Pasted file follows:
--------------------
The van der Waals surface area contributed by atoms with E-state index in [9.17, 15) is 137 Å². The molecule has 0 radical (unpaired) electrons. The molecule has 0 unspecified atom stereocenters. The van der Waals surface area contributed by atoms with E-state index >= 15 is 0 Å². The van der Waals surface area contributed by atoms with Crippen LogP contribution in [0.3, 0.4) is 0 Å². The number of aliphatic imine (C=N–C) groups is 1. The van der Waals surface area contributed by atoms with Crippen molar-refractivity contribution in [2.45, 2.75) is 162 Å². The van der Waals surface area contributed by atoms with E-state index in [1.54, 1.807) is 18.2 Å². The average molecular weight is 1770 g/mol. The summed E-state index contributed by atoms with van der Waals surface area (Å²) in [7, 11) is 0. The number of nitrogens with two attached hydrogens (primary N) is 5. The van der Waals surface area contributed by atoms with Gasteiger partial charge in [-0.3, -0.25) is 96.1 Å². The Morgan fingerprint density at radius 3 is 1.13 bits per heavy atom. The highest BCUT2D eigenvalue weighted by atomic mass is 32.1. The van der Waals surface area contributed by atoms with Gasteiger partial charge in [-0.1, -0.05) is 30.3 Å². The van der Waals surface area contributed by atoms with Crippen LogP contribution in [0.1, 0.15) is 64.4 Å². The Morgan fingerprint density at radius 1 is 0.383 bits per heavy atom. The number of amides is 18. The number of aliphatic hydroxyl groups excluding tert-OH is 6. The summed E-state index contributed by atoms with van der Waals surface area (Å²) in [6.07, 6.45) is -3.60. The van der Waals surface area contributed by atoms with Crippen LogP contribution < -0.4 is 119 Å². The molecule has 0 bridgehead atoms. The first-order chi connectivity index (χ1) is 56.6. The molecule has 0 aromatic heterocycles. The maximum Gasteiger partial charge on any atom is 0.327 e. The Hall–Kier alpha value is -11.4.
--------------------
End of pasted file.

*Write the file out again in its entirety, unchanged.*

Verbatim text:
The van der Waals surface area contributed by atoms with E-state index in [9.17, 15) is 137 Å². The molecule has 0 radical (unpaired) electrons. The molecule has 0 unspecified atom stereocenters. The van der Waals surface area contributed by atoms with E-state index >= 15 is 0 Å². The van der Waals surface area contributed by atoms with Crippen LogP contribution in [0.3, 0.4) is 0 Å². The number of aliphatic imine (C=N–C) groups is 1. The van der Waals surface area contributed by atoms with Crippen molar-refractivity contribution in [2.45, 2.75) is 162 Å². The van der Waals surface area contributed by atoms with E-state index in [1.54, 1.807) is 18.2 Å². The average molecular weight is 1770 g/mol. The summed E-state index contributed by atoms with van der Waals surface area (Å²) in [7, 11) is 0. The number of nitrogens with two attached hydrogens (primary N) is 5. The van der Waals surface area contributed by atoms with Gasteiger partial charge in [-0.3, -0.25) is 96.1 Å². The Morgan fingerprint density at radius 3 is 1.13 bits per heavy atom. The highest BCUT2D eigenvalue weighted by atomic mass is 32.1. The van der Waals surface area contributed by atoms with Gasteiger partial charge in [-0.1, -0.05) is 30.3 Å². The van der Waals surface area contributed by atoms with Crippen LogP contribution in [0.1, 0.15) is 64.4 Å². The Morgan fingerprint density at radius 1 is 0.383 bits per heavy atom. The number of amides is 18. The number of aliphatic hydroxyl groups excluding tert-OH is 6. The summed E-state index contributed by atoms with van der Waals surface area (Å²) in [6.07, 6.45) is -3.60. The van der Waals surface area contributed by atoms with Crippen LogP contribution < -0.4 is 119 Å². The molecule has 0 bridgehead atoms. The first-order chi connectivity index (χ1) is 56.6. The molecule has 0 aromatic heterocycles. The maximum Gasteiger partial charge on any atom is 0.327 e. The Hall–Kier alpha value is -11.4.